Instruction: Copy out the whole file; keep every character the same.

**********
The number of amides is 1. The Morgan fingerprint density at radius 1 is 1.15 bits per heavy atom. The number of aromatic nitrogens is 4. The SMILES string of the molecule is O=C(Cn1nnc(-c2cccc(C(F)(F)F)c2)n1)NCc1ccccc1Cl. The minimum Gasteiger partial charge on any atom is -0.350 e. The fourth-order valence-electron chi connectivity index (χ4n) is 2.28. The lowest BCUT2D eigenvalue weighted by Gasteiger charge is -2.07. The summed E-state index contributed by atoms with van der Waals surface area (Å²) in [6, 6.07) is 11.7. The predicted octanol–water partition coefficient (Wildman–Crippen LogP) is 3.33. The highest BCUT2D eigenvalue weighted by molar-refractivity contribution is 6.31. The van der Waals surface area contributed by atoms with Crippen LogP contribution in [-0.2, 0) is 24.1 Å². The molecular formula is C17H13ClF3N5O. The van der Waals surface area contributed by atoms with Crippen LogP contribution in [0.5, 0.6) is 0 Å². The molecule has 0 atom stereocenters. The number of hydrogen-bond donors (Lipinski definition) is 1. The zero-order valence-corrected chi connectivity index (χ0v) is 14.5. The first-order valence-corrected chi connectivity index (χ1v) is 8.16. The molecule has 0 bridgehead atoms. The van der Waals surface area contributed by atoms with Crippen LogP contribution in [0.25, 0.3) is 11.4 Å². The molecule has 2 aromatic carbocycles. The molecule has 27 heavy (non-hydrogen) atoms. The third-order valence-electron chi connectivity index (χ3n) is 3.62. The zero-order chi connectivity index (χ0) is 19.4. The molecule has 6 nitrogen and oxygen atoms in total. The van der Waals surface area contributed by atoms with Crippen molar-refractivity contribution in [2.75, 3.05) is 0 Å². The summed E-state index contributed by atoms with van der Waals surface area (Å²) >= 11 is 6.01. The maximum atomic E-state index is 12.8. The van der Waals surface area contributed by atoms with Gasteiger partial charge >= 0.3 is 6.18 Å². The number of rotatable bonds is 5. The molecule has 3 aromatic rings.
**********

The number of amides is 1. The Morgan fingerprint density at radius 1 is 1.15 bits per heavy atom. The number of aromatic nitrogens is 4. The SMILES string of the molecule is O=C(Cn1nnc(-c2cccc(C(F)(F)F)c2)n1)NCc1ccccc1Cl. The minimum Gasteiger partial charge on any atom is -0.350 e. The fourth-order valence-electron chi connectivity index (χ4n) is 2.28. The lowest BCUT2D eigenvalue weighted by Gasteiger charge is -2.07. The summed E-state index contributed by atoms with van der Waals surface area (Å²) in [6, 6.07) is 11.7. The predicted octanol–water partition coefficient (Wildman–Crippen LogP) is 3.33. The highest BCUT2D eigenvalue weighted by molar-refractivity contribution is 6.31. The van der Waals surface area contributed by atoms with Crippen LogP contribution in [-0.2, 0) is 24.1 Å². The molecular formula is C17H13ClF3N5O. The van der Waals surface area contributed by atoms with Crippen LogP contribution in [0.5, 0.6) is 0 Å². The molecule has 0 atom stereocenters. The number of hydrogen-bond donors (Lipinski definition) is 1. The zero-order valence-corrected chi connectivity index (χ0v) is 14.5. The first-order valence-corrected chi connectivity index (χ1v) is 8.16. The molecule has 0 bridgehead atoms. The van der Waals surface area contributed by atoms with Crippen LogP contribution in [0.25, 0.3) is 11.4 Å². The molecule has 2 aromatic carbocycles. The molecule has 27 heavy (non-hydrogen) atoms. The third-order valence-electron chi connectivity index (χ3n) is 3.62. The zero-order chi connectivity index (χ0) is 19.4. The molecule has 6 nitrogen and oxygen atoms in total. The van der Waals surface area contributed by atoms with Crippen molar-refractivity contribution in [2.75, 3.05) is 0 Å². The summed E-state index contributed by atoms with van der Waals surface area (Å²) >= 11 is 6.01. The maximum atomic E-state index is 12.8. The van der Waals surface area contributed by atoms with Gasteiger partial charge >= 0.3 is 6.18 Å². The number of rotatable bonds is 5. The molecule has 3 aromatic rings.